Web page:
State requirements for occupational licensing were acquired from the Institute for Justice License to Work (LTW) 2017 update. The LTW distinguishes between reported occupations that require an occupational license and those that require only a certification. An occupational license requirement is when government authorization is required to legally perform the services of that occupation. For example, an Emergency Medical Technician (EMT) requires an occupational license in all 50 states and the District of Columbia; this means that a license must be obtained to work as an EMT in any capacity. Consequently, a non-licensed individual can not be hired for an EMT position. Certifications differ in that, while they also signal competency in a field, they are not required to perform a specific service. For example, a bartender may obtain a certification in 38 states but can still be a bartender without the certification. In this case the EMT data would be included in LTW report data for all states, but the bartender would not be considered under the burden of an occupational license in the certification-only states. This report measures the regulatory burden associated with 102 occupations regulated in all 50 states and the District of Columbia. Information on each regulated occupation includes fees, examinations, and the calendar days necessary to complete mandatory education and experience requirements. Though this report does not cover every occupation subject to an occupational license, it is currently the largest available database of licenses, and these measures can serve to provide a foundation for determining a state’s regulatory environment and stringency.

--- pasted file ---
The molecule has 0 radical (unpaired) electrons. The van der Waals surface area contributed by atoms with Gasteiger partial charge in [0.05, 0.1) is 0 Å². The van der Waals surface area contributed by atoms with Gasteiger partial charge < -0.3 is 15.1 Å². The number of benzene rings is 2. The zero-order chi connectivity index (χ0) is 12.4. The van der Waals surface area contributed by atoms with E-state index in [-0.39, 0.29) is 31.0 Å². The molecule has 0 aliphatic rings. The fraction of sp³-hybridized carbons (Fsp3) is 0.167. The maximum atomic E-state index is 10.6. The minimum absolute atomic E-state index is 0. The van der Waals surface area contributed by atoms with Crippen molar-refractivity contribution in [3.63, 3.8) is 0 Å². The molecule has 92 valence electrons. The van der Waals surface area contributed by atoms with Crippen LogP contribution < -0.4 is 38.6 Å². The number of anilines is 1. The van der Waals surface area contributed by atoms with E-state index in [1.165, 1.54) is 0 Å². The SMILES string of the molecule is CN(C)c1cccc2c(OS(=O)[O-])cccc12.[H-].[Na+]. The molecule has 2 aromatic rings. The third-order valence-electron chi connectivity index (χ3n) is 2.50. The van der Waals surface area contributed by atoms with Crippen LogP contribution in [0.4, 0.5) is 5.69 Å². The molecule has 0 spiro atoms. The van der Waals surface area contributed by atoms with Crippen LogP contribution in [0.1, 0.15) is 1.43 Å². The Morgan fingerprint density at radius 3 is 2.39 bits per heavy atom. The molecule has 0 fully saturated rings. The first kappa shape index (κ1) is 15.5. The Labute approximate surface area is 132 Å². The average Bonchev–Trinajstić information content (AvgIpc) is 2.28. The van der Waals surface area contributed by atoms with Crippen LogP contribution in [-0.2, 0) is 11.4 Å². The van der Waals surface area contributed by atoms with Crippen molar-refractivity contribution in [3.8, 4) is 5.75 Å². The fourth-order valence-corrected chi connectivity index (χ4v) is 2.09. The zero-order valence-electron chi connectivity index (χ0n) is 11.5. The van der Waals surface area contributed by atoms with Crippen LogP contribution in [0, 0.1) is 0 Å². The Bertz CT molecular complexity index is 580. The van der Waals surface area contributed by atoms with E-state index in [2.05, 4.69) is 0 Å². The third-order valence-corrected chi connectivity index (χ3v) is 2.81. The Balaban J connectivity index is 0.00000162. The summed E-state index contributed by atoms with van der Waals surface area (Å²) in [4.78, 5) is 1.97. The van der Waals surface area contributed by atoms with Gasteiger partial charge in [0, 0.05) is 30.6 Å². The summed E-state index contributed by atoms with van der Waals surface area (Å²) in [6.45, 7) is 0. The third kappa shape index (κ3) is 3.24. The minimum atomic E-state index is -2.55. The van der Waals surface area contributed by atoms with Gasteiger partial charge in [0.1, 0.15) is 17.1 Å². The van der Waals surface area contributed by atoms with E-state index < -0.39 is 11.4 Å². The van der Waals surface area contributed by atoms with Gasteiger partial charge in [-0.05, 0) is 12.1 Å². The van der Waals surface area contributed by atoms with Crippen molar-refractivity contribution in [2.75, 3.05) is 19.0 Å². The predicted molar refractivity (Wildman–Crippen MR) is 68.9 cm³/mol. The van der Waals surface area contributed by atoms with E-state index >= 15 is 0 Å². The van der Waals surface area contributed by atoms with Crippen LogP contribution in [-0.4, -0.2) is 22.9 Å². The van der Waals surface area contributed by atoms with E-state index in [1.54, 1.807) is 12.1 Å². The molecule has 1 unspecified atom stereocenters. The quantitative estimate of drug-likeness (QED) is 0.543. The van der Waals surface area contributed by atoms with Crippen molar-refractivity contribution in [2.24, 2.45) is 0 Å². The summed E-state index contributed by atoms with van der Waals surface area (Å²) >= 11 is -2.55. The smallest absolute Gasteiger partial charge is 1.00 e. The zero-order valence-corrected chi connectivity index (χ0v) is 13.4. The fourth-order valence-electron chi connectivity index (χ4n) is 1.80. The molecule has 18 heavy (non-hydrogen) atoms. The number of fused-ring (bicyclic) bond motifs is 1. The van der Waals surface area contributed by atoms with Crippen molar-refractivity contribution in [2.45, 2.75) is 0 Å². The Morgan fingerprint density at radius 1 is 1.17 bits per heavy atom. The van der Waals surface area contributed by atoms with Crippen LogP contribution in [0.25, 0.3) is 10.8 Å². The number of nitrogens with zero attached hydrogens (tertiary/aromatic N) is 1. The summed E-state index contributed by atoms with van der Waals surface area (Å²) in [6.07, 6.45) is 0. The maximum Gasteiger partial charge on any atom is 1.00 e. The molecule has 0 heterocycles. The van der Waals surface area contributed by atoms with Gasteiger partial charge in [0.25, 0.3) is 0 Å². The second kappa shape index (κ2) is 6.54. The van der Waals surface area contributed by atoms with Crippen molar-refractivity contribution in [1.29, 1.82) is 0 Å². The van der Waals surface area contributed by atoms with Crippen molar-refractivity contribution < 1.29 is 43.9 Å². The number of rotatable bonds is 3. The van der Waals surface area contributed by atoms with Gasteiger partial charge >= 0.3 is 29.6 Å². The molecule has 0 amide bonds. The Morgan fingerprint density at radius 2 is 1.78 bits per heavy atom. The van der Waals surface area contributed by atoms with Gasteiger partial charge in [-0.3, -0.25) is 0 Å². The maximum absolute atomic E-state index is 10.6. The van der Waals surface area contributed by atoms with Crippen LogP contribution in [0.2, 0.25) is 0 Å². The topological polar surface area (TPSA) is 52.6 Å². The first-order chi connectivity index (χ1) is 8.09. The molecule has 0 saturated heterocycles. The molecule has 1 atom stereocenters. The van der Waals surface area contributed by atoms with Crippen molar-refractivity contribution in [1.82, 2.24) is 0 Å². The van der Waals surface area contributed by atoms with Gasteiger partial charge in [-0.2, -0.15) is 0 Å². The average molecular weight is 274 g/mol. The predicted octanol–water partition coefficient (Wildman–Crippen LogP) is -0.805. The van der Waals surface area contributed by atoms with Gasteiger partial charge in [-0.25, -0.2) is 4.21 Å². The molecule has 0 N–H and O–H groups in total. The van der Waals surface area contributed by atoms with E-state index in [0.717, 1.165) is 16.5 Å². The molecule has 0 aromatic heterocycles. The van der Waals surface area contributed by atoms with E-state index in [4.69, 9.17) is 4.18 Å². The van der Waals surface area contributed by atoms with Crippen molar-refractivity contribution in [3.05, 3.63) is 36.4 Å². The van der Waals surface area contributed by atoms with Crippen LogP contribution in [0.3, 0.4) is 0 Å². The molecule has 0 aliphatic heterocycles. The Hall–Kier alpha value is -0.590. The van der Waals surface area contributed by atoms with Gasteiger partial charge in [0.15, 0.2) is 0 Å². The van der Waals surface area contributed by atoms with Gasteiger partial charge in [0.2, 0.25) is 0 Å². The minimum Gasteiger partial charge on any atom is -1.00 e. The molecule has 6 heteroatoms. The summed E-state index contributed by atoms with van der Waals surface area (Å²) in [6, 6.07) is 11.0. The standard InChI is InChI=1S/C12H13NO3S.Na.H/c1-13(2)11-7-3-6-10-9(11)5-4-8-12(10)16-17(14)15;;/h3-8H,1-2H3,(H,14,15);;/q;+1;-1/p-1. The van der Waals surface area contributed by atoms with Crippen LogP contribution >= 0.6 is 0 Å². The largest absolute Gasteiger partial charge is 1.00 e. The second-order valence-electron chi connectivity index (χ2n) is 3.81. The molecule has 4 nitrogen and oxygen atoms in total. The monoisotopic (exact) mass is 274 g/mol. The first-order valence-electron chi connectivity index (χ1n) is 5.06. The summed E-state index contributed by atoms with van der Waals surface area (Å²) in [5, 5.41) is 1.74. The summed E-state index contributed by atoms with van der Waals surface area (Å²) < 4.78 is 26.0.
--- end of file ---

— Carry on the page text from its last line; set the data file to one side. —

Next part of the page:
Tables 3 and 4 contain summary statistics for the state-level variables and cross-differenced state-level variables, respectively. To measure the regulatory environment of a state, simple averages are taken across occupations of the monetary fees and number of calendar days required to complete mandatory education and training for obtaining a license. These variables allow for the comparison of differences in regulatory environments between states. For the United States, Nevada is the most expensive state in terms of monetary fees, with $704 being the average cost of an occupational license. The least expensive is Nebraska, where the average cost for a license is $76. Across the states the mean is $268.14, with a standard deviation of $113.77. In regard to calendar days required to complete mandatory education and training, Pennsylvania has the shortest number of average days required at 117.2 days. Hawaii, in comparison, has the highest average estimated days required to complete mandatory education and training, at 988 days. For the United States, the mean is 373.7 days, with a standard deviation of 199.5 days. Both variables are approximately standard normal in their distribution.